The monitors are:


The CO2BUDDY is the only wearable CO2 monitor that can be used in so many places and for a variety of reasons. Very important for professionals that work in places where the conditions are extreme. Closed or crowded indoor spaces.

Aranet4 HOME

Aranet4 is a small and portable CO2 monitor that surprises people. It can be used as an indicator of productivity in schools and office buildings. It is packed with smart features for those that want to log measurements and share them later on.

Awair OMNI

Awair OMNI is a well-thought product that has one aim, to help professionals see the air and address potential issues. The Awair Display Mode allows users to display any information from the monitor to a big screen inside a bar, restaurant, office, school, etc. It features up to 8 hour battery and logs data on-device. It complies with the most common certifications from WELL V1, LEED, Fitwel, LBC, and RESET.

Ethera Labs TX mini

The Ethera Labs XT Mini ensures quality and competitive monitoring systems with great cloud platforms for all needs and budgets. By connecting the monitor to BMS, they manage to achieve energy efficiency while directly managing the ventilation system, as well as portable air purifiers. It is the only monitor that can be connected to a PC via USB and upload data locally.

Kaiterra Sensedge mini

The Sensedge Mini is a great and accessible choice for those that wish to get or not air quality certification by RESET, LEED, WELL, and others as the monitor complies with their requirements. The removable sensor modules reduce maintenance costs and ensure accuracy, something really important when you want to offer comfort and health to the building’s occupants.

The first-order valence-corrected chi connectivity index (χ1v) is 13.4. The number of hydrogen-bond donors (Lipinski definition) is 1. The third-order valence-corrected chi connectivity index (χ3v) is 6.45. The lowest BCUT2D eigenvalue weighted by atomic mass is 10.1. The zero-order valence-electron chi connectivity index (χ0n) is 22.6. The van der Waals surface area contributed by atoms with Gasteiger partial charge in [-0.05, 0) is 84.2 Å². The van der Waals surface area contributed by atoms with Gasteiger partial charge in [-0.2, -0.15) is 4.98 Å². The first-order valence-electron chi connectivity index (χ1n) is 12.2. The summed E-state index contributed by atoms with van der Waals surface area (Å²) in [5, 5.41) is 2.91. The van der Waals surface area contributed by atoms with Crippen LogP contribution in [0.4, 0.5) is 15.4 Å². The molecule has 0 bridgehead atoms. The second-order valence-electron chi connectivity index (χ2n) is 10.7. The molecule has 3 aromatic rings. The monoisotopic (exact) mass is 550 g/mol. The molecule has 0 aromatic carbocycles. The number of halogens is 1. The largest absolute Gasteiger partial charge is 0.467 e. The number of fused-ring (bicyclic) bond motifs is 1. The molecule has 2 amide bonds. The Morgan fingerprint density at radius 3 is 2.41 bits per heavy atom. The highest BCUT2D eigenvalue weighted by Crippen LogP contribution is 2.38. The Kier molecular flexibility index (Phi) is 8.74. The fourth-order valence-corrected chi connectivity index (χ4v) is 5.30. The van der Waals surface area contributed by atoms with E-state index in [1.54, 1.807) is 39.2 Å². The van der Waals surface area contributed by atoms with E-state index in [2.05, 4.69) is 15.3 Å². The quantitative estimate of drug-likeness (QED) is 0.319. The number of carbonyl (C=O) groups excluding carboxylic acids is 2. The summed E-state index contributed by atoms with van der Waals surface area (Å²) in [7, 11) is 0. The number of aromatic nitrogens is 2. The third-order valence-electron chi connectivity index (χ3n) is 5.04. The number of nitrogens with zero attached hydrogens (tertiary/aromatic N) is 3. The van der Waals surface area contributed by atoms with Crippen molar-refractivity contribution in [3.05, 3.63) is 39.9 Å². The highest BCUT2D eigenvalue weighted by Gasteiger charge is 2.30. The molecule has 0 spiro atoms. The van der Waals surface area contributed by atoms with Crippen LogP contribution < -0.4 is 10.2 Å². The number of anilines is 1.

Airthings Wave Plus

Airthings Wave Plus is designed for professionals and homeowners (different plans). It offers a great dashboard that makes air quality data comprehensive. Excellent low power CO2 sensor that runs on two AA batteries for up to 16 months and the colour LED ring can indicate the high CO2 levels. Additionally, it can measure Radon which is a radioactive gas.

Analox Air Quality Guardian

The Air Quality Guardian comes with a large LCD display that provides plenty of clear information for those professionals that don’t have the luxury of time to continually take their phones out of their pockets in order to check the CO2 concentrations and trends. Very loud alarm and great traffic light system🚦 where 3 LED lights will turn on depending on the concentration of CO2 in the indoor environment.

airthinx IAQ

Airthinx IAQ is designed for professionals, however, it is also available to homeowners too. The dashboard offers so many features that can really help you build a solid business model around it as you can rent the device(s) to third parties. The company provides a solid ecosystem of hardware and software, hard to resist.

Quick Comparison

All monitors deliver great CO2 measurements as I have tested them all. They all feature a non-dispersive infrared (NDIR) sensor which is the best among the low-cost sensors because of their accuracy and low-power consumption.

Each monitor has unique features, so read each review individually to discover if it is the right fit for you.

Review: Aranet4 HOME – CO2 Monitor [EN/ES/GR]

(Scroll down for the Spanish or Greek version of the review/Desplácese hacia abajo para la versión en español o Griega/ Μετακινηθείτε προς τα κάτω για την ισπανική ή την ελληνική έκδοση της αξιολόγησης)


It is not a coincidence that everywhere you look nowadays you see a small, square, and white monitor with a screen in the middle that displays some numbers! Well, this is Aranet4 which was developed by a Latvian company.

Aranet4 is a small and mighty CO2 monitor that surprise people for two reasons. First of all, it is very comprehensive, and secondly, most people are intrigued by the technology of the display as it uses an e-ink display and, to the untrained eye, looks like a simple sticker.